I was between "liked it" and "really liked it" on this, so I went ahead and erred on the side of enthusiasm.
Two things were striking to me, this time around. First, this is a *very* different book to a woman in her forties than it was to a teenager. Oddly, in some ways I felt I could relate to it more now. This passage, for instance:
"I took her dress over to the closet and hung it up for her. It was funny. It made me feel sort of sad when I hung it up. I thought of her going in a store and buying it, and nobody in the store knowing she was a prostitute and all. The salesman probably just thought she was a regular girl when she bought it. It made me feel sad as hell -- I don't know why exactly."
That's the sort of weird moment I have all the time. Not that I do a lot of hanging out with prostitutes, mind you. Those days are long over. But the point is, I tend to make odd connections and think strange little thoughts like that.
However, one thing I *wasn't* in a position to evaluate as a young and very dense reader was how whiny Holden can come across as. I love the scene where his younger sister Phoebe calls him out on this:
"You don't like *any*thing that's happening."
It made me even more depressed when she said that.
"Yes I do. Yes I do. *Sure* I do. Don't say that. Why the hell do you say that?"
"Because you don't. You don't like any schools. You don't like a million things. You *don't.*"
By this point in the book, it feels pretty true. Holden's observations can be funny and canny and even just beautiful, but past a certain point, it's hard not to want to say, "Yes, okay, you're special and unique and a darned adorable snowflake. Now: enough with the rich-kid angst, already!" Which is not the kind of thing I would have thought as a teenager, because I was too busy being full of angst. Okay, and trying to survive being a *real* runaway, which is rather different from fantasizing. Especially if you're female and broke rather than male and privileged. But I digress.
The other reason this was such a different read several decades since the last time was that the last time I read "Catcher," I hadn't just seen the trailer for a documentary about Salinger. I certainly wasn't aware that several men who adored "Catcher" had committed assassinations, or attempted assassinations. But that was almost all I could think about when I read it this time.
And let me tell you -- reading "Catcher" while keeping a close eye out for the kind of weirdness a certain kind of crazy might latch onto is a very disturbing experience. Please note that even if I weren't attempting to write for a living myself, I would have very little patience with the idea of a work of art being hauled into court (a court of opinion, at least, if not of law) as both motive and weapon. And even if a book were written and published with the express intention of prompting citizens to take lives, responsibility for resulting action falls on those who commit murder.
That said? Reading "Catcher" with all this in mind freaked me out. Because this really is a story of madness. Holden isn't some sweet, strange little puppy who's too sensitive for this cruel world. He is exactly what he frequently, jokingly refers to himself as: a madman. He refers quite lightly to shooting people. He has frequent fantasies of bloody violence, committed against both himself and others. He cares very little for most other people, calculating only what he can get from them. He seeks out boys and men he despises simply because he's lonely or bored or needs somewhere to go. He avoids the one admirable girl he knows, making moves on physically attractive but hateable women instead. (But who does he despise most of all? "Phonies.") Even when something makes him laugh, how does Holden describe it? Does he ever say something is funny or amusing? No. "That kills me." "That just about killed me." He really is murder or suicide, or both, waiting to happen.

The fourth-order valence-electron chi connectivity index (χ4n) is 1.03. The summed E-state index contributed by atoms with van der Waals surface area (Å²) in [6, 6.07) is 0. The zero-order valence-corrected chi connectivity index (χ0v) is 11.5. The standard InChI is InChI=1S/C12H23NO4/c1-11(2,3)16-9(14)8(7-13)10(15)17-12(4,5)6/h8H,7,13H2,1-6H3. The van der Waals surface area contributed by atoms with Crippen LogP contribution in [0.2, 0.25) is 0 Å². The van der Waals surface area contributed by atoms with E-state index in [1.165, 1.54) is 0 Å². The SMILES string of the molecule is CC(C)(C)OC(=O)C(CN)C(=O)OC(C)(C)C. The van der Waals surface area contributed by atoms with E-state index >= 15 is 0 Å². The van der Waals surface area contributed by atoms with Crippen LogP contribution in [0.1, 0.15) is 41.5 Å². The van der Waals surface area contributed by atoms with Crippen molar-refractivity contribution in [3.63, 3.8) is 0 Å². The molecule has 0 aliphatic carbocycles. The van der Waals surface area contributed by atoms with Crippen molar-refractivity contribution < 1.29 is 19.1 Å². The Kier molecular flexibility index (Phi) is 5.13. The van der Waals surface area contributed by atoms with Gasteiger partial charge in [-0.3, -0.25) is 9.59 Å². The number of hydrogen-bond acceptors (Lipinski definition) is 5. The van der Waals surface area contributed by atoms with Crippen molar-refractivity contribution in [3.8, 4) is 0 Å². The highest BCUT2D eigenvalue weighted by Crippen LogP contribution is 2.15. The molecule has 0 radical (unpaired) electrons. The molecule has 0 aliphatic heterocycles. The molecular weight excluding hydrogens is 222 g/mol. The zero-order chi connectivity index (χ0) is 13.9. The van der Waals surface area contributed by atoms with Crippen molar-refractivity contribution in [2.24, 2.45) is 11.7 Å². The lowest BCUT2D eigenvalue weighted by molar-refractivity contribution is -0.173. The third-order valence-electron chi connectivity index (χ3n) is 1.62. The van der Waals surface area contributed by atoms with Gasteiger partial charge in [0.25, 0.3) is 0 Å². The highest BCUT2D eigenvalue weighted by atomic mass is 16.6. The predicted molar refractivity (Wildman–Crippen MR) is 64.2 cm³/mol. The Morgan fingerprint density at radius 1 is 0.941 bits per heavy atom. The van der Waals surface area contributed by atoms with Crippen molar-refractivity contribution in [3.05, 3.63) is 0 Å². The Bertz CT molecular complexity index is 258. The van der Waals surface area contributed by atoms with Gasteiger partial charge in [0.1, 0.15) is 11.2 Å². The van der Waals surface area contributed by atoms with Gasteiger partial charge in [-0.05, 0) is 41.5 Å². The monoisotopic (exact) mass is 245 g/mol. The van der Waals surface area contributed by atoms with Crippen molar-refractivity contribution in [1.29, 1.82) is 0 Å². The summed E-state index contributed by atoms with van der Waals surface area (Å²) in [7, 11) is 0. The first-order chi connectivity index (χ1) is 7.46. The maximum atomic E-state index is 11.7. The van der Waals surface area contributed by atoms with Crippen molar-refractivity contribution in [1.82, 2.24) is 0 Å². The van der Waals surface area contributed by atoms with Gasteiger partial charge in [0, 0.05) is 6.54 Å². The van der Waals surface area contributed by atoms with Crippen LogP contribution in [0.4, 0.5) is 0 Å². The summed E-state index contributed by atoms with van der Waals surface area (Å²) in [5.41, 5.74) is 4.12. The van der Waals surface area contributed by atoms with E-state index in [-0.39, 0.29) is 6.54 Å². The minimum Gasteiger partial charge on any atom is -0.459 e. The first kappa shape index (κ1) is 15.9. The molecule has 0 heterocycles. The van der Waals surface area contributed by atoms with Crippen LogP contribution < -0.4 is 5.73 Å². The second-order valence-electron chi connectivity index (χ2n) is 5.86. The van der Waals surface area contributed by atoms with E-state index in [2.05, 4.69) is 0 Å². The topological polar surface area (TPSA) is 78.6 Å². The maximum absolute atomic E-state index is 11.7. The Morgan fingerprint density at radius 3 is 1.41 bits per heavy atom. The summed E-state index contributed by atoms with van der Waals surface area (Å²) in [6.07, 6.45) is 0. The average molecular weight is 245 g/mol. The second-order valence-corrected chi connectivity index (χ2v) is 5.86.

So why don't I hate this book?
Well, it's brilliant.
Also, I really *do* relate to some of the gems of perspective Holden has to offer. When his roommate asks him to write a composition for him, he cautions Holden not to write it *too* well, or the teacher will catch on. "So I mean don't stick all the commas and stuff in the right place."
Hoo, boy -- Holden starts railing on that, and brother he was preaching to the *choir.* People really *do* denigrate writing talent by boiling it down to the comparatively trivial details. People do that with *everything.* For instance: I worked for years with kids -- as a babysitter, nanny, teacher's assistant, tutor, and the dismissively named position of "program aide" in a home for severely disabled children, where I did everything from occupational therapy to stomach-tube feedings. I worked my arse off, is what I'm saying.
And then one day my older sister, who was an actress at the time, talked about some after-school work she was doing with a fourth-grade class, and how she was having a hard time communicating with the children. "I just don't have that magic *thing* you have with kids," she said.
Great. Here *I* thought it was a combination of backbreaking labor, constant application, studying, figuring out what worked and throwing out what didn't, and praying for patience when I was fresh out. Turns out, I shouldn't have tried so hard! I could have just fallen back on my magic thing!
Anyway. Reading this book again after so many years was a strange, often dark but ultimately beautiful journey. My friends who admire Salinger tell me this is *not* his best work, so I have "Franny and Zooey" lined up next.